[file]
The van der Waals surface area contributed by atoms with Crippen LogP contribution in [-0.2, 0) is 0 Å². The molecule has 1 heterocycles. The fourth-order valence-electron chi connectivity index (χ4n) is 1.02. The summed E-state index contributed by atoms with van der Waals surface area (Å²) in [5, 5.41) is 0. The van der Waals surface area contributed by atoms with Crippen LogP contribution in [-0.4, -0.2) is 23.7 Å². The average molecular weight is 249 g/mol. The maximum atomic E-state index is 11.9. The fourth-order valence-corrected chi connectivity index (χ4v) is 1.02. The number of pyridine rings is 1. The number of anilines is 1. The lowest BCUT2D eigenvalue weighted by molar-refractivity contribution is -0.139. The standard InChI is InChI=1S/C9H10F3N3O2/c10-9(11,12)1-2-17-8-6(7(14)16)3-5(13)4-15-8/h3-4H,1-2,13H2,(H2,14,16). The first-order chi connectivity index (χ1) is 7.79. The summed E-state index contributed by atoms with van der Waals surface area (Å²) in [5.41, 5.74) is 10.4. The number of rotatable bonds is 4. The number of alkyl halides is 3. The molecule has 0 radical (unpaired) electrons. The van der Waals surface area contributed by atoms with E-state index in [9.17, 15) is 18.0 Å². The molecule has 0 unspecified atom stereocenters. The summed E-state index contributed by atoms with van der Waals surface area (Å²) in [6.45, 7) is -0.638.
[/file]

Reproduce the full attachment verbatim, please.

The van der Waals surface area contributed by atoms with Crippen LogP contribution in [-0.2, 0) is 0 Å². The molecule has 1 heterocycles. The fourth-order valence-electron chi connectivity index (χ4n) is 1.02. The summed E-state index contributed by atoms with van der Waals surface area (Å²) in [5, 5.41) is 0. The van der Waals surface area contributed by atoms with Crippen LogP contribution in [-0.4, -0.2) is 23.7 Å². The average molecular weight is 249 g/mol. The maximum atomic E-state index is 11.9. The fourth-order valence-corrected chi connectivity index (χ4v) is 1.02. The number of pyridine rings is 1. The number of anilines is 1. The lowest BCUT2D eigenvalue weighted by molar-refractivity contribution is -0.139. The standard InChI is InChI=1S/C9H10F3N3O2/c10-9(11,12)1-2-17-8-6(7(14)16)3-5(13)4-15-8/h3-4H,1-2,13H2,(H2,14,16). The first-order chi connectivity index (χ1) is 7.79. The summed E-state index contributed by atoms with van der Waals surface area (Å²) in [5.41, 5.74) is 10.4. The number of rotatable bonds is 4. The number of alkyl halides is 3. The molecule has 0 radical (unpaired) electrons. The van der Waals surface area contributed by atoms with E-state index in [9.17, 15) is 18.0 Å². The molecule has 0 unspecified atom stereocenters. The summed E-state index contributed by atoms with van der Waals surface area (Å²) in [6.45, 7) is -0.638.